The Magazine


Sep 7, 1998, Vol. 3, No. 49 • By WALLER R. NEWELL
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THIS TIME LAST YEAR, I arrived in London just days after the death of the princess of Wales. The city was paralyzed by the rites of mourning. Every park and monument was piled yards high with floral tributes, sometimes for blocks. Amidst the bouquets were thousands of tiny, elaborate shrines -- photos nestled among burning candles, adorned with pieces of costume jewelry, teddy bears, and ribbons. These handmade shrines had a New Age quality, evocative of many religions but obedient to none. One showed the Virgin Mary holding the baby Jesus and John the Baptist, suggesting a parallel to Diana and her two sons. In a giant chalk drawing made by a street person on the Embankment, a dark-haired Diana merged with a Hindu goddess; the picture, entitled "Tears for a Princess," was surrounded by burning tapers, with a kind of cause-way marked off on either side, evocative of the cargo cults of New Guinea, full of chalk inscriptions, prayers, and poems left by passers-by. When I started taking photos, the self-appointed priest ran toward me shouting, "You're the ones who killed her!"

The effect was bizarre, the overall impact simultaneously moving and embarrassing. The crowds were hushed, not only from reverence but also from the sheer stupefaction of those like me who could not explain how millions of people in the land of the stiff upper lip had suddenly descended into paganism. The outpouring, moreover, was not just a British phenomenon. The funeral service in Westminster Abbey was seen on television all over the world. For Diana, in her apotheosis, was no longer just the princess of Wales. She was, as one of the floral tributes proclaimed, "Diana of Love," our first global celebrity princess.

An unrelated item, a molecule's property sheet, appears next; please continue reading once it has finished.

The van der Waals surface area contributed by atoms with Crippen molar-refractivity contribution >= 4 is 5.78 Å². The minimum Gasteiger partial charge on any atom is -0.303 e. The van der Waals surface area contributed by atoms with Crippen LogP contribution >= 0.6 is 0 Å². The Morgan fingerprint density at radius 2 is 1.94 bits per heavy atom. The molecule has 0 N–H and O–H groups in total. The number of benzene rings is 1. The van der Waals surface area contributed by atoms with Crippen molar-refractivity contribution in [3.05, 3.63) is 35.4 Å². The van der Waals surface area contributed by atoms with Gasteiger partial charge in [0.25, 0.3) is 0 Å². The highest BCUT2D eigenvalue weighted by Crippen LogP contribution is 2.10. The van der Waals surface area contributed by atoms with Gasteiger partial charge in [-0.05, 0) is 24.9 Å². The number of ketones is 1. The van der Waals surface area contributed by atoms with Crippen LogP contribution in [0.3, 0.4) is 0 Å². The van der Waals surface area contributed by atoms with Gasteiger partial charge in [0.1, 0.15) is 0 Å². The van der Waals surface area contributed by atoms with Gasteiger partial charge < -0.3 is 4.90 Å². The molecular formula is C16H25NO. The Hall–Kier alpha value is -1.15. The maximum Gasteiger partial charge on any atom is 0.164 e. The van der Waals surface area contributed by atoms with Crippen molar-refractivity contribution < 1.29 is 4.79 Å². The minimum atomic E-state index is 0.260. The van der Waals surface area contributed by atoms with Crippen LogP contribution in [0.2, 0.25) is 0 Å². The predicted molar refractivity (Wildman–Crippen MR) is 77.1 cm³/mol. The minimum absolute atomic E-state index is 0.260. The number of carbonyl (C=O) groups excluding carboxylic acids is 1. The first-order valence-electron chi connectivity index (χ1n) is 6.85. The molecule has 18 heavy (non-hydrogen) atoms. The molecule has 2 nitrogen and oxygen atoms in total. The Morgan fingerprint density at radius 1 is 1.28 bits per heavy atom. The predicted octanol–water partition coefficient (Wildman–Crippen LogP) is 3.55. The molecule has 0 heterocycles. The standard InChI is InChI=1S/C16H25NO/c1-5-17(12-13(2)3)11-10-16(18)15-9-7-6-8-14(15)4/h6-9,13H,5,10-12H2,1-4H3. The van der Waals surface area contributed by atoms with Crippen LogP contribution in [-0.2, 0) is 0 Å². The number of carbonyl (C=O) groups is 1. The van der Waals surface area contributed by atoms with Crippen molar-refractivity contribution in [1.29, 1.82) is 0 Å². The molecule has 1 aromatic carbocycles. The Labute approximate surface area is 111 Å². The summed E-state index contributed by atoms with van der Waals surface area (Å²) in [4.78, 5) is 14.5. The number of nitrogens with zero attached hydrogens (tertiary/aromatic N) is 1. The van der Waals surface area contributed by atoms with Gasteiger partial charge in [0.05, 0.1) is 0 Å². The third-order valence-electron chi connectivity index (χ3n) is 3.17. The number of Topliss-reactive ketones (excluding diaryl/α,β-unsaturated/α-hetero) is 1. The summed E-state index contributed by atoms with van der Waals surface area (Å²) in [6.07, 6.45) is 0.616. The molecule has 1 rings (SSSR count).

This Diana stood for moral abstractions like Peace and Compassion. Her televised obsequies -- complete with Elton John's musical eulogy (a reworked tribute to Marilyn Monroe), its CD proceeds designated for charity -- were in a line of celebrity love-ins going back to the counterculture of the sixties and the peace movement of the eighties: from the Beatles' "All You Need Is Love" (1967) to John and Yoko's "Give Peace a Chance" (1969) to the mass celebrity anthem in aid of African famine victims, "We Are The World" (1985). Through these rituals of virtual community, celebrities function as a new global opinion elite, aiding the impoverished of Bangladesh, battling landmines, or championing Tibetan Buddhists on no authority other than their fame. However worthy the causes, what the cult of Diana has in common with the earlier celebrity-led effusions is that it places few demands on its followers. No need to know much about actual events or issues or the background to public policy. Just have the right gut feeling. Diana married the venerable glamour of the royal family to the New Age aristocracy of caring.

By the end, of course, Diana far transcended the Windsor connection. Once she divorced herself from the royal family, she was caught up in currents she did not comprehend. She became an icon, and onto her millions of people around the world projected their yearnings and fantasies. If celebrities are the new opinion elite of our increasingly depoliticized culture, in death Diana, who loved the company of the glitterati, became their celestial monarch. At a recent tribute, Baywatch star David Hasselhoff prayed to her to end the rain, and claimed she did.

Today, vast participatory rites of spontaneous sentimentality about moral and political issues not only encroach on the sphere of religion, they are celebrated as if they were more authentic than action grounded in narrative history and received wisdom. People today do not, for the most part, acquire their perceptions of major events from schools (where the teaching of history has languished) or from reading. They receive them from the mass media -- television, movies, and popular music. A worldwide satellite feed of celebrities singing that Mankind Is One is more real to a young person, more in tune with the quicksilver impulses of his adolescence and the vagueness of his education, than the dense complexities of diplomacy, strategy, or political psychology.